US President Joe Biden recommitted the US to the Paris climate agreement, ordered federal agencies to start reviewing and reinstating more than 100 environmental regulations that were weakened or rolled back under the Trump Administration, and rescinded the construction permit for the Keystone XL oil pipeline as part of a flurry of executive orders signed on his first day in office.
The global COVID-19 death toll has passed 2 million just over a year after the first death from the disease was recorded.
World Health Organisation (WHO) Director-General Tedros Adhanom Ghebreyesus has criticised wealthy countries for prioritising bilateral deals for COVID-19 vaccines over the COVAX initiative, driving up prices and undermining efforts to ensure equitable access to a vaccine around the world.
European Investment Bank (EIB) President Werner Hoyer warned a failure to vaccinate people around the world is not just an ethical issue but ‘a question of stability around the world’ that could be the difference between ‘war and peace’.
US President Joe Biden has retracted his predecssor Donald Trump’s decision to withdraw the US from the World Health Organisation (WHO) and announced that Dr. Anthony S. Fauci, the nation’s top infectious disease expert, would be the head of the U.S. delegation to the agency’s executive board.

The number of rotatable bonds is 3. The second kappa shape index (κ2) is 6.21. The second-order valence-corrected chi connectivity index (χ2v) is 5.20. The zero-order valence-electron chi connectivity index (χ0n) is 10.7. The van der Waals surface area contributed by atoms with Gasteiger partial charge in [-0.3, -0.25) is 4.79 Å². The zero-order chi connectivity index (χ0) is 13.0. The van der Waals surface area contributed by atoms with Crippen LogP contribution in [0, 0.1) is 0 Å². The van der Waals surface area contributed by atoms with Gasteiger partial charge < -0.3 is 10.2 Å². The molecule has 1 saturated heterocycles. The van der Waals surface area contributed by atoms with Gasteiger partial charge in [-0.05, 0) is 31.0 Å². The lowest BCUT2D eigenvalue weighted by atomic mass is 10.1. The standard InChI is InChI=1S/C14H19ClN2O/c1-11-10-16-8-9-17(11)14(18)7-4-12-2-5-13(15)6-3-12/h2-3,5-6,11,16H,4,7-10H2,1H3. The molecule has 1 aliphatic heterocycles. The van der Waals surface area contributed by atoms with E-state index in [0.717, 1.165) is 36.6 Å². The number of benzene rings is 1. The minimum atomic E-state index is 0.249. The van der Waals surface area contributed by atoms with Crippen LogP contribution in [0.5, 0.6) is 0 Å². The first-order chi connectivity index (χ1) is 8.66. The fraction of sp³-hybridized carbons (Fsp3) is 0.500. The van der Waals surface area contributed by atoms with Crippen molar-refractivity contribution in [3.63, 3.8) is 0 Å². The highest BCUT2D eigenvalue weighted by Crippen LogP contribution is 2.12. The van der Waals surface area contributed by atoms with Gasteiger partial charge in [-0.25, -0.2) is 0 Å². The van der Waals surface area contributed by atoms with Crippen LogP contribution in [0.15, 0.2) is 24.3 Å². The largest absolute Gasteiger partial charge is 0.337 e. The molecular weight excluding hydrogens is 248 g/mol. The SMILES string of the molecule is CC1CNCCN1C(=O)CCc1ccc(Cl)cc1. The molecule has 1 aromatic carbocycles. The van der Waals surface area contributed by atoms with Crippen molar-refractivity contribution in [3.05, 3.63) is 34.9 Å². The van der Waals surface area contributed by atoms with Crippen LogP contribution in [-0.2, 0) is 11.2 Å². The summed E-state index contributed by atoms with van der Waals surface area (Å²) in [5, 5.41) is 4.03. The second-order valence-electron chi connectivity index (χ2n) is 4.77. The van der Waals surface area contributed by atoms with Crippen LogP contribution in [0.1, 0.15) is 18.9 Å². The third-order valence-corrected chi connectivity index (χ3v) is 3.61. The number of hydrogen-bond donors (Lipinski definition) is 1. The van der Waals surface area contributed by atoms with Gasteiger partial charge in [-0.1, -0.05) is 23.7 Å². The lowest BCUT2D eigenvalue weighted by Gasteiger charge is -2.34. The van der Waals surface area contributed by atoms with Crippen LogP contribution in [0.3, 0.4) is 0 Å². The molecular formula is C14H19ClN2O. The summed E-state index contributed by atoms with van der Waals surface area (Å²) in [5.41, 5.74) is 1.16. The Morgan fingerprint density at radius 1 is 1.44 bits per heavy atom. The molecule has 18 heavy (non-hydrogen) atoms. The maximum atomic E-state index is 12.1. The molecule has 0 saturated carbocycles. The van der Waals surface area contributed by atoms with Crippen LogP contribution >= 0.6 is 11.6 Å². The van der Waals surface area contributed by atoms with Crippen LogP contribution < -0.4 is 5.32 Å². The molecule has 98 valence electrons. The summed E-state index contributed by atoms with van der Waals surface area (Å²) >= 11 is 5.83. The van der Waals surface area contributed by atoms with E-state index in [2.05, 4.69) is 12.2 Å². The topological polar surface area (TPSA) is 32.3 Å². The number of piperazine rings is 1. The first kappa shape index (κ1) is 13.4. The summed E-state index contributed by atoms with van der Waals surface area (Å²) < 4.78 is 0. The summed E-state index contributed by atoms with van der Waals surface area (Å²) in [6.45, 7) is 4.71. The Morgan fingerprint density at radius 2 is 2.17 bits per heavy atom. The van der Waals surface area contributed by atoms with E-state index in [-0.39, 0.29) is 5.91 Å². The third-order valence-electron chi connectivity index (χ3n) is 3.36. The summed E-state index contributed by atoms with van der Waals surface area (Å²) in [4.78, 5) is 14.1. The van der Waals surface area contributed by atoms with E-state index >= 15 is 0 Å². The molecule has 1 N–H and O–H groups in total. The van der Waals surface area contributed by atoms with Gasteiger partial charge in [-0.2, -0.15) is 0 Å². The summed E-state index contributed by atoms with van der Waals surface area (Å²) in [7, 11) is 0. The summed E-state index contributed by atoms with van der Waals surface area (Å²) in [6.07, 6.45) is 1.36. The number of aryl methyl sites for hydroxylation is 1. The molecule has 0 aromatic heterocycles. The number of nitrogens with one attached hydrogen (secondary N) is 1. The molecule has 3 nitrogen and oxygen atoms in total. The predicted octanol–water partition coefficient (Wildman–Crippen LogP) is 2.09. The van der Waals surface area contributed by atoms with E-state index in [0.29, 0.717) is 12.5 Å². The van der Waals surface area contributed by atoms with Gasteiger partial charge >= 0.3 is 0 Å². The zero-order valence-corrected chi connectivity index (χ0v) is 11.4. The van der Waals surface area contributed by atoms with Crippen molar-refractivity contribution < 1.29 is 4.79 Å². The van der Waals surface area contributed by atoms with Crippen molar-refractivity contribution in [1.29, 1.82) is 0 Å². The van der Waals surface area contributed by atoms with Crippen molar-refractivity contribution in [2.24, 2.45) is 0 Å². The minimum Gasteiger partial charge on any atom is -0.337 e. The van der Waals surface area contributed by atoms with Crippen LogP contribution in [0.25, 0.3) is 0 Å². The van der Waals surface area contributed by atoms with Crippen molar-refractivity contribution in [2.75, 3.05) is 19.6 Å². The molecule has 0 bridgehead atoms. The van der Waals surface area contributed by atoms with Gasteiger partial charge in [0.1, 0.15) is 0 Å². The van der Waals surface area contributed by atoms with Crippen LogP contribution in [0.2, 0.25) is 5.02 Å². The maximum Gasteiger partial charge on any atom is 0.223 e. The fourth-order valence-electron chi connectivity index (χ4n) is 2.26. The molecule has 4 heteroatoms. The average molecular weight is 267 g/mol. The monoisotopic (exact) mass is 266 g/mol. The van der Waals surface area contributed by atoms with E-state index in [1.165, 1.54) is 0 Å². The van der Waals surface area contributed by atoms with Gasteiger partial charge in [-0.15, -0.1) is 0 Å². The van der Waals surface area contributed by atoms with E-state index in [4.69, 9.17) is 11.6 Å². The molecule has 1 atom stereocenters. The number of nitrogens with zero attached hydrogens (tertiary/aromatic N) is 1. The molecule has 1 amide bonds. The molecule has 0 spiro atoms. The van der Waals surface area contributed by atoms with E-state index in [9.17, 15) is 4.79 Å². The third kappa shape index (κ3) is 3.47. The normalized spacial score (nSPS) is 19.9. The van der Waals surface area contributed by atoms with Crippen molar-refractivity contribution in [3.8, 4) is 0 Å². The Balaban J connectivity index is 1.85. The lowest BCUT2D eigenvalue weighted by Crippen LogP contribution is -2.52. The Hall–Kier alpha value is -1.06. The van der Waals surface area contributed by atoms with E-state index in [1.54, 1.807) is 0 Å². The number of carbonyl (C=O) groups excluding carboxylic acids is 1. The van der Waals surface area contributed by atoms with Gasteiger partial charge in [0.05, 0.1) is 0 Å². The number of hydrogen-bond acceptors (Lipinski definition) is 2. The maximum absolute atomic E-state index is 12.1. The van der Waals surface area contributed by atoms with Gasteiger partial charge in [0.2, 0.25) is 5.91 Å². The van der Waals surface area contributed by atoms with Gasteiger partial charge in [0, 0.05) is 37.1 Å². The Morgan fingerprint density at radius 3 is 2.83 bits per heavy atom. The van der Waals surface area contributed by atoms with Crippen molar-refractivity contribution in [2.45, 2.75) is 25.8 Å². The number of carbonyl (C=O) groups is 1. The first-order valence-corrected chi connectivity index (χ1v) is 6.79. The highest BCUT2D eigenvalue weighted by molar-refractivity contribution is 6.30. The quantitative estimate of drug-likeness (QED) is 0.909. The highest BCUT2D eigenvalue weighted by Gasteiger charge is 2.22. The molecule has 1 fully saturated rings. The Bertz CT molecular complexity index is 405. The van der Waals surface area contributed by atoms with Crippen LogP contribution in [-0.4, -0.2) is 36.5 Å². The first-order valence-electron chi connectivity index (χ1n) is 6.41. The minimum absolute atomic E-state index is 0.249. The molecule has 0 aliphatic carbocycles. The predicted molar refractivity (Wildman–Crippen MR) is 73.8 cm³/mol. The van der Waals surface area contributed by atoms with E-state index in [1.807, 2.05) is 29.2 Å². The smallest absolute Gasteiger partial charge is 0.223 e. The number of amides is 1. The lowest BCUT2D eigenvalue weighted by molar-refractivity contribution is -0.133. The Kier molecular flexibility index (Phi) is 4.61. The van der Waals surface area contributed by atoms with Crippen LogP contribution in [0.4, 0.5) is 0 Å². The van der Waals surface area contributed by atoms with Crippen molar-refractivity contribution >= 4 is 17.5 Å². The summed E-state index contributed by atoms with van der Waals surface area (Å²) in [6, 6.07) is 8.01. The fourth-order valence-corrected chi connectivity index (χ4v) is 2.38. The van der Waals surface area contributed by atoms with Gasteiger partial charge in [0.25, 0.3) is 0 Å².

The Trump administration’s decision to publish three global development policies in his last two weeks in office has raised questions about whether these efforts were politically motivated and if the policies went through a sufficient consultation process before their release.
Former British prime minister Theresa May has accused her successor Boris Johnson of ‘abandoning global moral leadership’ for to threatening to break international law during Brexit trade negotiations and backing out of the UK’s foreign aid target.
As the world enters year two of the COVID-19 pandemic, health experts are questioning whether governments are willing to make needed changes at the World Health Organisation (WHO) to avoid another global health crisis given the organisation’s failure to act on numerous recommendations on how it could improve over the years.
As President Joe Biden takes office, climate journalist David Wallace-Wells says for the first time in years there is reason for optimism in the fight against climate change.